With c as the negative logarithm function (it's convex!) and , we conclude that the KL divergence is nonnegative as follows:

  3. Third, note that the two distributions P and Q play different roles in the equation above, so we might correctly expect that, usually, . This lack of equality is important, because we may talk casually of KL divergence as measuring the "distance" between two probability distributions, but we need to be aware that its asymmetry in P and Q makes it quite different from our common intuition of distance. KL divergence satisfies some of our intuition of what a distance is (nonnegative always, and zero when we compare a distribution when itself), but its lack of symmetry (among other properties) means that it fails to meet the mathematical definition of a metric — and metrics more closely match our intuition of a "distance" between two mathematical objects.

Let's now build our intuition for the KL divergence visually. First, we start with a plot of two example probability density functions, p and q. You can experiment with redrawing them, if you'd like, using the 'redraw' button and then clicking and dragging on the graph.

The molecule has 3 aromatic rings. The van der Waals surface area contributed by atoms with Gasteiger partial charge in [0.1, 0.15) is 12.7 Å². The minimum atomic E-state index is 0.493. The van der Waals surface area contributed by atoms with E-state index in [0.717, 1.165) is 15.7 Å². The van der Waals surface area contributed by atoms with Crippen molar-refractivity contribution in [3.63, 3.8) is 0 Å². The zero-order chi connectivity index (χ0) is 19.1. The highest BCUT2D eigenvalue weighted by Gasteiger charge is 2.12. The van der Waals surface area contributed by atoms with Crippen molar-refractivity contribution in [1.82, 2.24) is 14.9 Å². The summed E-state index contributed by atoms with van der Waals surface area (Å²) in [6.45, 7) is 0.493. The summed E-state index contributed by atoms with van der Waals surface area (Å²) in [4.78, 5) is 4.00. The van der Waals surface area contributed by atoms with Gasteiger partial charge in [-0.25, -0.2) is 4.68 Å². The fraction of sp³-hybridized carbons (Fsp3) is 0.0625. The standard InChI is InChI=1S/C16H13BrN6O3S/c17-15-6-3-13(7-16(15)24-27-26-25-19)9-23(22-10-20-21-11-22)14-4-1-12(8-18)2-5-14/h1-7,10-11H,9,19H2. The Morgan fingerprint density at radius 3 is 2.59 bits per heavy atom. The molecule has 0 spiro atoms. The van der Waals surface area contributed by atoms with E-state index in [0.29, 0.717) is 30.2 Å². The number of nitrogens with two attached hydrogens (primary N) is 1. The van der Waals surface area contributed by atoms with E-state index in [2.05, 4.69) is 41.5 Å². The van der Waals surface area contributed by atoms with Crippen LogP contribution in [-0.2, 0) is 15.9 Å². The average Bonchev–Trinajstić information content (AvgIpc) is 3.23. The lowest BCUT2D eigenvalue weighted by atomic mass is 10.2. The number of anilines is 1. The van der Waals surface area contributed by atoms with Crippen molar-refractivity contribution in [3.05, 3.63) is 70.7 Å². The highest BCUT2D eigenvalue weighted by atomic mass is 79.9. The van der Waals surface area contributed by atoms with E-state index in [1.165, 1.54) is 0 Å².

(Under construction: draw slowly for best results, and note that your sketch will be rescaled vertically to make the total probability equal one.)

Now, we consider the log of each of the probability density functions. They are helpful to visualize, because we are working up to the integral of p(x) log (p(x) / q(x)). Let's recall that log(p(x)/log(q(x))) = log(p(x)) - log(q(x)), so we eventually want to consider the difference of the two log pdfs.

Lastly, we show the difference of the log probabilites, log (p(x) / q(x)). We'll multiply this function by p(x), and then sum up the area under the resulting curve, in gray, with area above the x-axis counting as positive, and below the x-axis counting as negative. The total signed area is the KL divergence!

KL divergence:

There are a number of ways to conceptualize KL divergence. Next, we will consider three.